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Who is Mr Vine?

A very good question and I shall answer it thusly…

Mr Vine is a brand spanking new (launched this week) free app that helps you discover, order and drink a new realm of wines that you are unlikely to have ever come across going to the supermarket. The reason for this is that Mr Vine is an online marketplace with over a 1,000 interesting wines across all budgets that are all brought to you by a dozen or so different independent UK wine merchants (and growing).

Setting up the app is easy. It just requires a few taps to plug in your preferences and then Mr Vine does all the heavy lifting, suggesting a stack of wines that fit your criteria. The layout is   simple and clean with a focus on ease of use. You see the image and price of the wine, then just a click takes through to a short description and the option to order. Nice. Orders are placed in-app and delivered to your door. Sadly it’s currently only available on IOS, but fear not non-Apple people! It will soon be launched on Android as well; you can download the IOS version here.

Now you must be asking yourself ” This is all very nice Nate but why are you plugging this app? “. ” What are you getting out of the deal? ” How cynical of you! You don’t know me at all! I may just be doing it because it’s a tale I want to tell, like all of my blogging/vlogging.

Seriously though, I am involved with the app. “How came someone of your narrow talents to this” you guffaw? Well, I’ll have you know that my dear pal Matt Walls (acclaimed auteur, serious scribe and vino virtuoso) asked me to join his merry band of tasters some months ago. Sworn to secrecy on pain of excommunication I joined a highly accredited wine loving panel that features Richard Hemming, Helena Nicklin, Zeren Wilson, the aforementioned “M” Walls and moi. “Crack team” I hear you mumble. Indeed!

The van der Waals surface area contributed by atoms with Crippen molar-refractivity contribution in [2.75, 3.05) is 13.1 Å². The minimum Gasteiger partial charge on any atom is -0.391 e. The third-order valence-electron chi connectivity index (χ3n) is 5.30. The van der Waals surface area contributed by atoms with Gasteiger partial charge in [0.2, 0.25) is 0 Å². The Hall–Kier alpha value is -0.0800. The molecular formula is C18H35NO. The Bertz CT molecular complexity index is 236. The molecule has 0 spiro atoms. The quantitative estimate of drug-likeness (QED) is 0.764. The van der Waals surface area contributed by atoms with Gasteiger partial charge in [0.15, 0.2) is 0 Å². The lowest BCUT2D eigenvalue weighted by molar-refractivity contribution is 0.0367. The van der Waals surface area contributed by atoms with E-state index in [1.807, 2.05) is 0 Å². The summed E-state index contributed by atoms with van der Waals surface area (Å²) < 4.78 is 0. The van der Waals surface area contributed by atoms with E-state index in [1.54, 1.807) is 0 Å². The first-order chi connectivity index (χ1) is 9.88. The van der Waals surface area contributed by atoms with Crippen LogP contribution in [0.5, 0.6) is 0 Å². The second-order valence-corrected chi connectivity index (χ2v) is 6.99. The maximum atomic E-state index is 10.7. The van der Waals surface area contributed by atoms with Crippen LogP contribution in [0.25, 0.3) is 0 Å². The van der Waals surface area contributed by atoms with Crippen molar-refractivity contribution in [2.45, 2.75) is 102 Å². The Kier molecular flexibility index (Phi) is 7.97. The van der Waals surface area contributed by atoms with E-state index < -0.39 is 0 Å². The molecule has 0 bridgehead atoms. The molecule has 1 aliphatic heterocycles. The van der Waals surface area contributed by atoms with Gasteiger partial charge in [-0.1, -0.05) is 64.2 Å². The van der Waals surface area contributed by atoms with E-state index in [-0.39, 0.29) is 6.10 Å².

As with all great ideas, they must have come from somewhere. That somewhere is the grey matter of fine wine trader Charlie Martin and former retail director at Majestic Greg Jones, who had a modern vision for getting great wines to ever more selective and curious consumers.

Each month the plan is that we’ll be locked in a room with a bunch of bottles which we’ll taste blind, scoring the wines out of 100, and each of us providing a tasting note. Last but not least we’ll argue, intimidate and threaten our way to picking our top five of the night. Now these may not necessarily be the ones that scored highest; an expensive, classic wine might get a high score, but we might want to champion others that we feel are great value for money or doing something that little bit different. Too right!

Normally we’ll be given a theme, tasting a selection of wines available via the app. At said tasting, the finest offerings should rise to the top in their particular style with us shouting out the best examples. All of wine, of course being available from our fine independent wine shops.

Despite not having a theme we all got together a little while back to hear from our creators, take a few promo shots and get our palates warmed up for the big tastings to come.

Here are the results:

First place: Côte Mas Piquepoul Frisant 2013 (Vin de France, 12.0%, £9.95, Soho Wine Supply)